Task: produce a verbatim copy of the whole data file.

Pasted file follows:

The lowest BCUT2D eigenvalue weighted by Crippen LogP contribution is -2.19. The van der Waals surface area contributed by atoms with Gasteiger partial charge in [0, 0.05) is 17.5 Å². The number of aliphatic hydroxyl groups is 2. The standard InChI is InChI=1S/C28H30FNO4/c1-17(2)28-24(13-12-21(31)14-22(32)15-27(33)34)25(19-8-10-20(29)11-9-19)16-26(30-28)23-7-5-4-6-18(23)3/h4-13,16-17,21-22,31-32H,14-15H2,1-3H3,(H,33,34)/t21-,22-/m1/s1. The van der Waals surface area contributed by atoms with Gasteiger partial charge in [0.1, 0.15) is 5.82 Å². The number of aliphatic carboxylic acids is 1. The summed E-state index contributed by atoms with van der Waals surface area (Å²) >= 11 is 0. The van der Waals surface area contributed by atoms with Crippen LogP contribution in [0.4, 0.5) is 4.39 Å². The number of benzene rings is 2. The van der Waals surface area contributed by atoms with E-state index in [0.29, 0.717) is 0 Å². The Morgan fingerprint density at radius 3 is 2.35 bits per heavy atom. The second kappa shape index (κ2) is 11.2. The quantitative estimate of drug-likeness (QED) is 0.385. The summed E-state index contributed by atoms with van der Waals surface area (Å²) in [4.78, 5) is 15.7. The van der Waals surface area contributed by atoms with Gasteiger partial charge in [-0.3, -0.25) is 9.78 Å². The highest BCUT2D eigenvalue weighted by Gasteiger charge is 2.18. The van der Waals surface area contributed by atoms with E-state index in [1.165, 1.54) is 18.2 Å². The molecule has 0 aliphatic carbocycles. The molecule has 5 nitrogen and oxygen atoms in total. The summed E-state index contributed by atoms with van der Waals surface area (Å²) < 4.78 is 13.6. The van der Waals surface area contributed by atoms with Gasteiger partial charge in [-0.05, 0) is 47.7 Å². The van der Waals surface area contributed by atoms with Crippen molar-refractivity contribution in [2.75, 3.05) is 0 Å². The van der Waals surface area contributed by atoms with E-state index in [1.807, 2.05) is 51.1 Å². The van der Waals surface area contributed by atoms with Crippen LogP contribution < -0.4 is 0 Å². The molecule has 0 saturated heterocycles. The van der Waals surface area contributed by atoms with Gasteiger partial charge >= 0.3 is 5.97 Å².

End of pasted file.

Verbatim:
The lowest BCUT2D eigenvalue weighted by Crippen LogP contribution is -2.19. The van der Waals surface area contributed by atoms with Gasteiger partial charge in [0, 0.05) is 17.5 Å². The number of aliphatic hydroxyl groups is 2. The standard InChI is InChI=1S/C28H30FNO4/c1-17(2)28-24(13-12-21(31)14-22(32)15-27(33)34)25(19-8-10-20(29)11-9-19)16-26(30-28)23-7-5-4-6-18(23)3/h4-13,16-17,21-22,31-32H,14-15H2,1-3H3,(H,33,34)/t21-,22-/m1/s1. The van der Waals surface area contributed by atoms with Gasteiger partial charge in [0.1, 0.15) is 5.82 Å². The number of aliphatic carboxylic acids is 1. The summed E-state index contributed by atoms with van der Waals surface area (Å²) >= 11 is 0. The van der Waals surface area contributed by atoms with Crippen LogP contribution in [0.4, 0.5) is 4.39 Å². The number of benzene rings is 2. The van der Waals surface area contributed by atoms with E-state index in [0.29, 0.717) is 0 Å². The Morgan fingerprint density at radius 3 is 2.35 bits per heavy atom. The second kappa shape index (κ2) is 11.2. The quantitative estimate of drug-likeness (QED) is 0.385. The summed E-state index contributed by atoms with van der Waals surface area (Å²) in [4.78, 5) is 15.7. The van der Waals surface area contributed by atoms with Gasteiger partial charge in [-0.3, -0.25) is 9.78 Å². The highest BCUT2D eigenvalue weighted by Gasteiger charge is 2.18. The van der Waals surface area contributed by atoms with E-state index in [1.165, 1.54) is 18.2 Å². The molecule has 0 aliphatic carbocycles. The molecule has 5 nitrogen and oxygen atoms in total. The summed E-state index contributed by atoms with van der Waals surface area (Å²) < 4.78 is 13.6. The van der Waals surface area contributed by atoms with Gasteiger partial charge in [-0.05, 0) is 47.7 Å². The van der Waals surface area contributed by atoms with Crippen molar-refractivity contribution in [2.75, 3.05) is 0 Å². The van der Waals surface area contributed by atoms with E-state index in [1.807, 2.05) is 51.1 Å². The van der Waals surface area contributed by atoms with Crippen LogP contribution < -0.4 is 0 Å². The molecule has 0 saturated heterocycles. The van der Waals surface area contributed by atoms with Gasteiger partial charge >= 0.3 is 5.97 Å².